When it comes to our healthcare system (the other great bugbear likely to feature on the doorsteps) things are a little bit different. There’s evidence that we squander resources, spending as much per capita on health as any other European country, but for less. An argument can be made that sorting it out doesn’t necessarily require more cash.

But in contrast, if we really do want an end to homelessness, children living in hotels, to low earners being rack rented; and if we want to support a State build-and-hold housing solution that some parties will pitch; then we all need to face a simple reality: that it must be paid for largely by us. That €16bn only covers those currently on the lists.

It doesn’t touch the 84,000 tenancies which Rebuilding Ireland estimates will be claiming Housing Assistance Payment (HAP) in the private rental sector by 2021. These are excluded from the housing lists as “solved”.

If you’re being asked to vote for a build-and-hold solution for social housing, understand that this involves a requirement for more tax to fund it, or else the cash must taken from somewhere else, like health or education. If someone doorsteps you and says otherwise, then tell them out flat that they’re a liar. Pants blazing and boxers a-flaming fairy tales.

But if it’s you that expects a new government to promise to build those social houses, but without you coughing up any more tax to get it done; then you’re the one with the delusions.

And you deserve all the promise-everything /fix-nothing governments that you get.

Latest news

Things worth noting

  • Mortgage holders here still paying double Euro average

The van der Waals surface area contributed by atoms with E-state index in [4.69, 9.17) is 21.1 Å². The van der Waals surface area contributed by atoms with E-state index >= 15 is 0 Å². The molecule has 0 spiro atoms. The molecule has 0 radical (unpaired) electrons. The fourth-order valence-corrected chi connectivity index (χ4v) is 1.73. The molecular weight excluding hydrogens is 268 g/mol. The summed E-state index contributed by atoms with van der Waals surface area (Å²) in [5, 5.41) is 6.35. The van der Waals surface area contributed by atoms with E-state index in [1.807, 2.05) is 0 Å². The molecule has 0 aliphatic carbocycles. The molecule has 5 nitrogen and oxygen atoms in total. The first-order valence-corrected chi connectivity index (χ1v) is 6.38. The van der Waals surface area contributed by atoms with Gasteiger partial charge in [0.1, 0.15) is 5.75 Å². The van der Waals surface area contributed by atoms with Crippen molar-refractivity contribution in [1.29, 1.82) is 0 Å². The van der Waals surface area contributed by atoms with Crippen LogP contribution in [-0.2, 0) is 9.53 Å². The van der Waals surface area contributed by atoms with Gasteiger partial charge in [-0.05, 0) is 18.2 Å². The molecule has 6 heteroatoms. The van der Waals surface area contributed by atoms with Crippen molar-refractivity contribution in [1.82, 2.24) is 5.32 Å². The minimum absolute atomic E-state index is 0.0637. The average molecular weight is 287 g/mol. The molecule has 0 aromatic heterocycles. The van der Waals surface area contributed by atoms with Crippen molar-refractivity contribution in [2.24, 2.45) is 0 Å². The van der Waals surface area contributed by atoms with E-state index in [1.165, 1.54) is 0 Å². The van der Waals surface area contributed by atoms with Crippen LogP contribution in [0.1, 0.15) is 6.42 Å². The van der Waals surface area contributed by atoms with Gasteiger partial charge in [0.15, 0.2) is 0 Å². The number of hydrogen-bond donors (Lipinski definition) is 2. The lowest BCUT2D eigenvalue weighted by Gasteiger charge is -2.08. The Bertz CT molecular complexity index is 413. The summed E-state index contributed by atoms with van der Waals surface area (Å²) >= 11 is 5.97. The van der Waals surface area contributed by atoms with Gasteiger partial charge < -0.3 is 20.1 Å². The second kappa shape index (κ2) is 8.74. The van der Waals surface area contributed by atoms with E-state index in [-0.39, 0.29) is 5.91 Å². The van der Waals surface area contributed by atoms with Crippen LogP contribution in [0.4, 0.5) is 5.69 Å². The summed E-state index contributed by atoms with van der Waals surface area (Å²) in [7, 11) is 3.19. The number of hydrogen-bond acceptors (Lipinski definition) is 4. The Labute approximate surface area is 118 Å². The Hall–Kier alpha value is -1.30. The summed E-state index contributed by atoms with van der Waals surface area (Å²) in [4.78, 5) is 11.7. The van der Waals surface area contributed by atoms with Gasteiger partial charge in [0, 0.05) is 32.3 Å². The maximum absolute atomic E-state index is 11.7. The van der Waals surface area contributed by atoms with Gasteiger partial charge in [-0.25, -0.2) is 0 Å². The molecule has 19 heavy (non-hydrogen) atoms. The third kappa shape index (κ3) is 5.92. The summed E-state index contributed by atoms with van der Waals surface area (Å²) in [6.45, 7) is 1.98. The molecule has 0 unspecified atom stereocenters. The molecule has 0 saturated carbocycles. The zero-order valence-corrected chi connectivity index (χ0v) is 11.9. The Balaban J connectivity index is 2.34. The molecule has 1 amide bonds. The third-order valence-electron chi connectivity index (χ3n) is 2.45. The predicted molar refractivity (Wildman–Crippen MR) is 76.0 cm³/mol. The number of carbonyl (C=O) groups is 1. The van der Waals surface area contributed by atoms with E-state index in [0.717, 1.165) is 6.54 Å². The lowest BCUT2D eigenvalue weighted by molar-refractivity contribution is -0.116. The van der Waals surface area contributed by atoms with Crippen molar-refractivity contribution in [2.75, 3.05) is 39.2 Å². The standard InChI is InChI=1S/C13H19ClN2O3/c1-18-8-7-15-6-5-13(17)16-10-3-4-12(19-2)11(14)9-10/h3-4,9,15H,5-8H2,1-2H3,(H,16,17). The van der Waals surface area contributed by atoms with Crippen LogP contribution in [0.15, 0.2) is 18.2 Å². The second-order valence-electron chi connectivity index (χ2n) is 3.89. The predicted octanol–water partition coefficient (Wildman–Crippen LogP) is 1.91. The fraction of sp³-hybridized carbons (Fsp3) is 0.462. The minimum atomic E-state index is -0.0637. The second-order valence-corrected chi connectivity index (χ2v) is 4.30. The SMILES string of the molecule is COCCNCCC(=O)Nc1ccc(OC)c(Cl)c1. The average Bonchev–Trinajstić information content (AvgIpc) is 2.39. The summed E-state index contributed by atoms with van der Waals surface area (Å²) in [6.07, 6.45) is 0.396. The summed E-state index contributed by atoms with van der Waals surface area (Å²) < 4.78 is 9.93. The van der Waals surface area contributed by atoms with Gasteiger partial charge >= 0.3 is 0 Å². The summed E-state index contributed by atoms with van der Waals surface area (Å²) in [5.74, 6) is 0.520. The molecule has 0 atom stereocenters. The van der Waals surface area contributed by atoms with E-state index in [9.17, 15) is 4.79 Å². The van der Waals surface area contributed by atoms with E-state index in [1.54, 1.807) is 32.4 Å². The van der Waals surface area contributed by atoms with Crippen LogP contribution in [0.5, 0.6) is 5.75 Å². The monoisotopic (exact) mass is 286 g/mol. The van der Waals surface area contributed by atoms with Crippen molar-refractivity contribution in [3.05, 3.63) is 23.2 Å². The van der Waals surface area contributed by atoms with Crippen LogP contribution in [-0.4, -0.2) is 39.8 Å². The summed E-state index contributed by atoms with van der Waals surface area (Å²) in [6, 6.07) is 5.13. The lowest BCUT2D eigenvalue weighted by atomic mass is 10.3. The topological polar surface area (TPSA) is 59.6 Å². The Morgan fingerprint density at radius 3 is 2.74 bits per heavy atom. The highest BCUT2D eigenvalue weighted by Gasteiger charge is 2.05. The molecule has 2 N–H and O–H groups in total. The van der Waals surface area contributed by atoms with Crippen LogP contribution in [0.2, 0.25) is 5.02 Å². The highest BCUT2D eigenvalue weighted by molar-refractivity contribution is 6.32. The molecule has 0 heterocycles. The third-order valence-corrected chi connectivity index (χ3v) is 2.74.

MORTGAGE rates in this country have fallen below 3pc for the first time in years. But there is scope for much deeper cuts, mortgage experts […]

    Read more

  • Revolution in fintech keeps the bankers awake at night

    Shake-up: Revolut and other fintech firms are forcing banks to increase their tech focus I was more than a little surprised at the response I […]

    Read more

  • AIB was always going to lose battle – it’s just a pity it waited so long to concede

    AIB was always on to a loser trying to defend its actions in denying 6,000 customers tracker mortgages. The bank tripped itself up and was […]

    Read more

  • Pensions reform should be high on everyone’s political agenda

    Graying vote has set political parties a-jitter hence the ill-judged promises. Pensions have became the unexpected issue of the election. And just for once, it is […]

    Read more

  • The changes still needed to tackle the banks’ bad management cultures

    Regulation: Unlike the UK authority, the Central Bank of Ireland does not have competitional law enforcement powers, an issue which deserves to be reconsidered Banking […]

    Read more

  • Paul Joyce: Mortgage arrears have been ignored but not solved

    Housing, homelessness, and healthcare have justifiably dominated the election so far. But one aspect of the housing crisis, however, that has received little attention is […]

    Read more

  • Home truths: The story of Eoghan and the home hoovers

    The big view on Ireland’s property market Whenever Eoghan Murphy is asked about his unforgettable term as Minister for Housing, one of the first things […]

    Read more

  • Typical household wealth has risen to €184,900 – but renters are losing out

    The wealth of households has shot up due to rising property values. But renters have very little wealth, according to figures from the Central Statistics […]

    Read more

  • Most people unaware about credit card interest rate they are charged

    The majority of Irish credit card users are unaware of the interest rate they pay, or how it is applied. And even those who say […]

    Read more

  • Divorce: what happens to the family home?

    For parting couples with property to divide, it’s complicated. When love leaves the building, what happens to the home? For most, the family home is […]

    Read more

  • Frank McDonald: Housing policy a litany of failure

    Current housing policies benefit wide array of monied interests Whoever forms the next government will have to deal with Ireland’s utterly dysfunctional housing sector and […]

    Read more

  • First-time buyers drive growth in mortgage values and volumes

    Banking & Payments Federation Ireland publishes figures for fourth quarter of 2019 First-time buyers drove increases in the volume and value of mortgage drawdowns during […]